Training and Supervising Lay Providers in Kenya: Strategies and Mixed-Methods Outcomes

A study in Kenya trained ordinary people without mental health backgrounds to deliver a school-based program helping teenagers with anxiety and depression. The training, primarily led by undergraduates, was successful and received positive feedback, showing that this approach could be practical and effective.
The Shamiri Intervention is a four-session program
A total of 13 lay providers underwent a 10-hour training session
Supervision meetings were held twice weekly
The overall satisfaction rating of the training was 6.46/7.00

The Challenge

Mental health is a critical area that needs attention worldwide. However, there is a need for cost-effective and efficient ways to deliver mental health interventions. Training lay providers (people without formal mental health training), is a promising approach, but more research is needed to understand the best training and supervision procedures.

The Solution

The Shamiri Intervention, a four-session, school-based program, was developed to reduce symptoms of anxiety and depression in Kenyan teenagers. The delivery of this intervention was through trained lay providers.

The Study

The study aimed to document the training and supervision procedures of the Shamiri Intervention and collect feedback from the lay providers.

The Procedure

A total of 13 lay providers underwent a 10-hour training session. The training was primarily led by undergraduates, and supervision meetings were held twice weekly. The session recordings were assessed for fidelity and quality of services.

The Results

The results were encouraging. The fidelity and quality measures were rated very good to excellent. The lay providers' quantitative ratings of the training were also overwhelmingly positive, with an overall satisfaction rating of 6.46/7.00. Most of the comments about training style, content, and personal interactions were positive.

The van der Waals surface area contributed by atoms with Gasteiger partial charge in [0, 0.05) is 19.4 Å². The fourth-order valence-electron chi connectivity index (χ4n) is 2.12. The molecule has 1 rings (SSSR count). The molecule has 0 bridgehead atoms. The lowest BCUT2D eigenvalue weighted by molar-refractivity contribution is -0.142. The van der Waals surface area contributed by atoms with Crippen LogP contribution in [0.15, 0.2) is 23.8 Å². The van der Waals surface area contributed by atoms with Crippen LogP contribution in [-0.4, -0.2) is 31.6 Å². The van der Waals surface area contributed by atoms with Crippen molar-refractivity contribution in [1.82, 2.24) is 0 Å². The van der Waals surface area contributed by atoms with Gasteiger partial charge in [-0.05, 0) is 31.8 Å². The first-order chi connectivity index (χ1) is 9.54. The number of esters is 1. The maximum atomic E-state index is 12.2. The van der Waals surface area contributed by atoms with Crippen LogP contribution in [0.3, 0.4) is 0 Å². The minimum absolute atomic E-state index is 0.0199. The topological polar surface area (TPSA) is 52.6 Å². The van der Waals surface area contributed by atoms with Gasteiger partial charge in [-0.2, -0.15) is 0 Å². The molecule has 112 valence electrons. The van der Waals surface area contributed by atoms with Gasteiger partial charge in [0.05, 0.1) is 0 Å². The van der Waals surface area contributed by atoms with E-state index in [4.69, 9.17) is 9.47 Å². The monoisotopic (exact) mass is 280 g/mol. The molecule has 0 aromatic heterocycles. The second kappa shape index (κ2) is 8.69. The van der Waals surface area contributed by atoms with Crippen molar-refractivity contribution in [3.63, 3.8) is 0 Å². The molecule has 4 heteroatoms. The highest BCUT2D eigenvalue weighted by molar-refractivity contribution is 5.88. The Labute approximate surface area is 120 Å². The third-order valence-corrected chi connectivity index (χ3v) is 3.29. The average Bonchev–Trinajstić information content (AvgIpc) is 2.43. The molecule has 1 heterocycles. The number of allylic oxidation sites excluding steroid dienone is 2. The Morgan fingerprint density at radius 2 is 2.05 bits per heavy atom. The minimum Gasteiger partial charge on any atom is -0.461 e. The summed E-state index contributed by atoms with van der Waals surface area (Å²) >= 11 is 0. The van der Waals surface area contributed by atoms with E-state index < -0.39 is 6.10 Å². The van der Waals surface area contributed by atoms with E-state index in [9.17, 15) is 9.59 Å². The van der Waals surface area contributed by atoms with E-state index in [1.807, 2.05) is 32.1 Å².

In Conclusion

The study provides preliminary evidence that a brief, undergraduate-delivered training can prepare lay providers to deliver effective mental health interventions. The study also emphasizes the importance of considering the local context and continuously collecting and addressing lay provider feedback in future research.

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Research Informs Our Work

See below on how research guides us every step of the way:

Science can help us shape the future

The goal of our research is to develop interventions that can help youth actualize their life outcomes, identify which interventions work and why, and develop and test novel and accessible approaches to dissemination and scaling in order to maximize our impact.

Open science

Open science allows us to collaborate and share our work with the world. Our data and publications are open access.

Multicultural collaboration

Multicultural and interdisciplinary collaboration amplifies the communities that we serve.

Contextualized research

Research is not done in a silo. It is done with and for communities. Context matters.

"Culture brings us together, and allows us to remain successful across many generations of Shamirians. It is what makes us unique."

Tom Osborn
Founder & CEO | Shamiri